A three-year, teacher-researcher partnership focused on the implementation of Next Generation Science Standards in an urban kindergarten classroom highlights how a designed learning environment can support the learning of emergent bilingual students.
Michelle Salgado, a University of Washington College of Education doctoral student, partnered with Highline Public Schools teacher Kaia Tomokiyo to implement the physics unit and presented results of the study during the 2018 meeting of the American Educational Research Association.
Salgado noted that learning was reflected more in student participation changes over time than in the changing appearance of their own models and that students' understanding of modeling shifted over the unit from an activity they were tasked to complete into student-initiated modeling work involving spontaneous co-modeling, model revisions and talk not prompted by their teacher.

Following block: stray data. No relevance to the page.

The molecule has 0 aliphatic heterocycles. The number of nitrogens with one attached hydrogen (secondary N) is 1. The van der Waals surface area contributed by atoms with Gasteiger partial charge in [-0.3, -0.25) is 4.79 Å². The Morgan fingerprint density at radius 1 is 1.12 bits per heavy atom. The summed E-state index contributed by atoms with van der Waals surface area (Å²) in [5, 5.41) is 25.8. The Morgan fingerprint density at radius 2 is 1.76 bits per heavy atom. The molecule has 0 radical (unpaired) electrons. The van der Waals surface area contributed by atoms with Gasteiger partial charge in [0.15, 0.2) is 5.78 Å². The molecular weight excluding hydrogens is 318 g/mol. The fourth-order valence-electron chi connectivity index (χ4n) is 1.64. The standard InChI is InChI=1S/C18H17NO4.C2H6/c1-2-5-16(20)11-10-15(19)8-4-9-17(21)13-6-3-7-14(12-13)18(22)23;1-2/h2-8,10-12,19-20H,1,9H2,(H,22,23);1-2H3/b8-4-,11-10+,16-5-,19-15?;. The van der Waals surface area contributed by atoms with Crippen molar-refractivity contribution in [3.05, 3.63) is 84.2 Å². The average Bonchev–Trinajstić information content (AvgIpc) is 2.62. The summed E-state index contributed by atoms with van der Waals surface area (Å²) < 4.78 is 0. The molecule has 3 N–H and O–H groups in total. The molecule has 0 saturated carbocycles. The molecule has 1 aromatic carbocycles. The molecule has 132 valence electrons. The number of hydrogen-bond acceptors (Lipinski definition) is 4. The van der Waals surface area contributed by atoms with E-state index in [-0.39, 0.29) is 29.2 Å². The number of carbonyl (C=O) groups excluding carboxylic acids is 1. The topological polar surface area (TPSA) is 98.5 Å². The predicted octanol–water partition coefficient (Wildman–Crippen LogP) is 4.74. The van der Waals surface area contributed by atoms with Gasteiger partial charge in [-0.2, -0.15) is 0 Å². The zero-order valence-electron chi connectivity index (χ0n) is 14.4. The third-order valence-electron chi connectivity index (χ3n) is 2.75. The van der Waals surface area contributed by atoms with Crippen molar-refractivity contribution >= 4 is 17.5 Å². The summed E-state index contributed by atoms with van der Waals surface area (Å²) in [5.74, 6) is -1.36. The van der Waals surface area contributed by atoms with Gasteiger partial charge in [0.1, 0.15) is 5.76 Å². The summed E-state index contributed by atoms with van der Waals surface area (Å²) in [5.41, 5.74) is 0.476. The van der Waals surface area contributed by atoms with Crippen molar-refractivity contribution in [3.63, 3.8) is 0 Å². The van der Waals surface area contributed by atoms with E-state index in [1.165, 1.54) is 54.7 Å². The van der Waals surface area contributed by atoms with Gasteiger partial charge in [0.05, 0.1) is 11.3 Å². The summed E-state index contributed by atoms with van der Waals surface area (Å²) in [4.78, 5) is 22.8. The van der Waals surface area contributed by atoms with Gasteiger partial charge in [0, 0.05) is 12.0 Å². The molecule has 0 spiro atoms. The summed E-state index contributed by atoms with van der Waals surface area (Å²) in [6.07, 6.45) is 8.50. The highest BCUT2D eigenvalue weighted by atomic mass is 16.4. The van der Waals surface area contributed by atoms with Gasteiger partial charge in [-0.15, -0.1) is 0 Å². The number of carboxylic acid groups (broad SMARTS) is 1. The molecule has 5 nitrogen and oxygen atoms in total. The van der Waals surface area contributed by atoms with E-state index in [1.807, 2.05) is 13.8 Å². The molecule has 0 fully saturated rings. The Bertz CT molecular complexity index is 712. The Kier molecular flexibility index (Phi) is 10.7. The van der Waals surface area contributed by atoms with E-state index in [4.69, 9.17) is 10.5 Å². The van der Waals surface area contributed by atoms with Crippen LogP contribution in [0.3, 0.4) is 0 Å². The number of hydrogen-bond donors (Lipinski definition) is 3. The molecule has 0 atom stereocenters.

"Over time, children started to initiate the modeling, they came to the board and they co-modeled with a partner," Salgado said. "It was something they saw as an iterative cycle that is part of the learning experience."
Tomokiyo said that since introducing the unit in her classroom, she and her students have engaged in more two-way conversations about science.
"I see students talking to each other more," Tomokiyo said. "I see students who are excited about science; they go home and talk to their families about science. It's exciting to see students take science out of the classroom and into their home lives."
Dustin Wunderlich, Director of Marketing and Communications